Definitions

from The Century Dictionary.

  • Having no hat.

from the GNU version of the Collaborative International Dictionary of English.

  • adjective Having no hat.

from Wiktionary, Creative Commons Attribution/Share-Alike License.

  • adjective Not possessing, or not wearing, a hat.

from WordNet 3.0 Copyright 2006 by Princeton University. All rights reserved.

  • adjective not wearing a hat

Etymologies

from Wiktionary, Creative Commons Attribution/Share-Alike License

hat +‎ -less

Examples

  • I might have posed before your butler, perhaps, as belonging to what you call the hatless brigade, but the mud upon my clothes, and these unfortunate rents in my garments, would have necessitated an explanation which I thought better avoided.

    The Zeppelin's Passenger

  • In the end, hatless, disheveled, with streaming nose and one eye closed, Watson won to the sidewalk and into the arms of a policeman.

    The Benefit of the Doubt

  • Presidents have helped shape clothing trends since Woodrow Wilson wore a cutaway frock coat; a hatless John F. Kennedy helped kill his era's fedora craze.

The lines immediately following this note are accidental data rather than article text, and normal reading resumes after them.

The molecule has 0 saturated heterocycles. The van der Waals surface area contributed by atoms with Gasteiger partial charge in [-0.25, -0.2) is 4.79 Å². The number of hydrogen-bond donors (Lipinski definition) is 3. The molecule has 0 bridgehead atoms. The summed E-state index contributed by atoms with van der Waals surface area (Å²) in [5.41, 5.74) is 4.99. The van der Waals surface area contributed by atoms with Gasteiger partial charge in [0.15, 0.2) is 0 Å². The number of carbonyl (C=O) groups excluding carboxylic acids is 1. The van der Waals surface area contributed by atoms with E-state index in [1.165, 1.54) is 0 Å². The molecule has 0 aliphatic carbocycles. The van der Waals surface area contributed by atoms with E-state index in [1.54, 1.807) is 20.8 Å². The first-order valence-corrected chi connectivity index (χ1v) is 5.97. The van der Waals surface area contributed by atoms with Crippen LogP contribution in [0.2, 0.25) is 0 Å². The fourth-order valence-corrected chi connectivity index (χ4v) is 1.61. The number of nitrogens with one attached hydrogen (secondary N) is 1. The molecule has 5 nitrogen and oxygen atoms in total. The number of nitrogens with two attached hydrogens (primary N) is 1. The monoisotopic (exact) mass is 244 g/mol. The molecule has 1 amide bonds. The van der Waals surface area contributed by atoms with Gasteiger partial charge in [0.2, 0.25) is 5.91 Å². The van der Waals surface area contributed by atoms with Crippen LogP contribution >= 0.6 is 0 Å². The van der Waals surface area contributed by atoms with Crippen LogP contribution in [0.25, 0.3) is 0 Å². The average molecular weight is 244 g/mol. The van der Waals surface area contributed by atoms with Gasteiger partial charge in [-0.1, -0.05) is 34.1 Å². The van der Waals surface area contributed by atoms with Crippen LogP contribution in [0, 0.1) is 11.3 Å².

Candidates Figure What Voters Need From Them Is a Good Dressing Down

  • Actress Diahann Carroll caused a stir when she strode hatless through the airport in a blue-and-orange minidress.

    Burial for a King

  • Tom, wigless and hatless, arrived after breakfast to say that he has hired men to remove all the costumes and paintings in the theatre to a safer location and to stand by with water buckets in case the fire reaches Bridges Street.

    Exit the Actress

  • But she looked crazy: wild-eyed, wild-haired, coatless, hatless, and dragging a gray blanket behind her through the snow.

    Uprising

  • Actress Diahann Carroll caused a stir when she strode hatless through the airport in a blue-and-orange minidress.

    Burial for a King

  • They were both about sixty, both very short, pink, and chubby, and both hatless.

    Notable & Quotable

  • And the men appeared, some of his watch, others of the second mate's watch, routed from sleep -- men coatless, and hatless, and bootless; men ghastly-faced with fear but eager for once to spring to the orders of the man who knew and could save their miserable lives from miserable death.

    CHAPTER XXXVIII

  • Headwear had, at points, indicated the marital status of a woman, with unmarried women sometimes allowed to go hatless or with hair down.

    Fashion: A Bygone Era of Hats « Colleen Anderson

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